We talk about our weekend news. One child tells me that her mummy wasn't happy yesterday because she had "the thrush".
Tuesday: We decide to measure the width of the nursery with buttons and counters. Fifteen minutes of excited activity and we're done. Then the dreaded words - "Can you count them, Mrs Gordon? We can only get up to 20." "Seventy-eight, 79, 80 . . ."
Later I come across a group of children in the book corner engrossed in a game that I hear them refer to as "playing Mrs Gordon". This appears to consist of one child sitting on my chair holding up a book for the others to see, saying things like "If I see you do that again you'll have to come and sit by my toes". There's nothing like children for helping you to see yourself as others see you.
Wednesday: A visit to a local church. I'm not sure the vicar knew what he was letting himself in for. Twenty excited four-year-olds swarm into every nook and cranny, up pulpit and down aisle, under altar and over pews. "Any questions, children?" We hold our breath, knowing they could come out with anything. Luckily, it's no worse than "Did you know, I got a Ballerina Barbie for my birthday?" There's an outbreak of weddings and funerals in the home corner on our return to the nursery and lots of searching questions. How can we know that God exists? Where does he live? Can he hear us talking to him?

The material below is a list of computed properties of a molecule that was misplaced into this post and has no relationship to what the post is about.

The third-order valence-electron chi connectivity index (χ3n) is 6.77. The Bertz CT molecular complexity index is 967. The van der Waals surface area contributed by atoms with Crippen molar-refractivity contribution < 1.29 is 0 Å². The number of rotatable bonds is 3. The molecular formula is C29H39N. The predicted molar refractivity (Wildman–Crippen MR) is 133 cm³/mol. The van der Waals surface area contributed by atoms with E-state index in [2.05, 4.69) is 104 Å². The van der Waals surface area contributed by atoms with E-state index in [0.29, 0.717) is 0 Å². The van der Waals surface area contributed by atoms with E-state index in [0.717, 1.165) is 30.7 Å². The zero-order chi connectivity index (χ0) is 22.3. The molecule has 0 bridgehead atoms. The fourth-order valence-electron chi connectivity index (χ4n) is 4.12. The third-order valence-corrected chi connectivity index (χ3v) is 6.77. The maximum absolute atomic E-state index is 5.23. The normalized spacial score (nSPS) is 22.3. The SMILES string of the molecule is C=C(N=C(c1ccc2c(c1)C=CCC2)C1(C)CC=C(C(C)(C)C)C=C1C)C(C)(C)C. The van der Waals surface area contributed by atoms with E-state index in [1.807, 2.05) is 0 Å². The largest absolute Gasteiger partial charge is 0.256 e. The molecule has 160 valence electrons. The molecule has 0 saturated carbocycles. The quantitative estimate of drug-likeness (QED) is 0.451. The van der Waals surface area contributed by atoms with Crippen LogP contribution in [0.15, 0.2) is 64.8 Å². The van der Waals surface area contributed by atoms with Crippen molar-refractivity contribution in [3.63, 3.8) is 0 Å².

Thursday: We're playing with cornflour gloop. Amazing stuff. You can pour it, drip it, squelch it between your fingers and yet you can roll it in a ball. I have a great time, up to my elbows and covered in white splatter marks. Why is it that the head always chooses moments like these to make an entrance with a couple of prospective parents? I am suddenly conscious of the cornflour hardening in my hair, and try unsuccessfully to look like a responsible recipient of their four-year-old darling.
Friday: I enjoy the end of the week. There is a lovely sense of lightheartedness. I have to stop myself from shouting "Yippee" when, having asked what the day is today, the children chorus "Friday". But today I am the bearer of bad tidings. Hector the nursery hamster has had to be put down. The children want all the details, so I explain that because Hector was in pain, the vet gave him an injection that made him die. I notice the wide eyes and white face of one girl. Too late, I remember that she is due at the doctor's for a jab this afternoon.
Joanna Gordon lives in Reading, Berkshire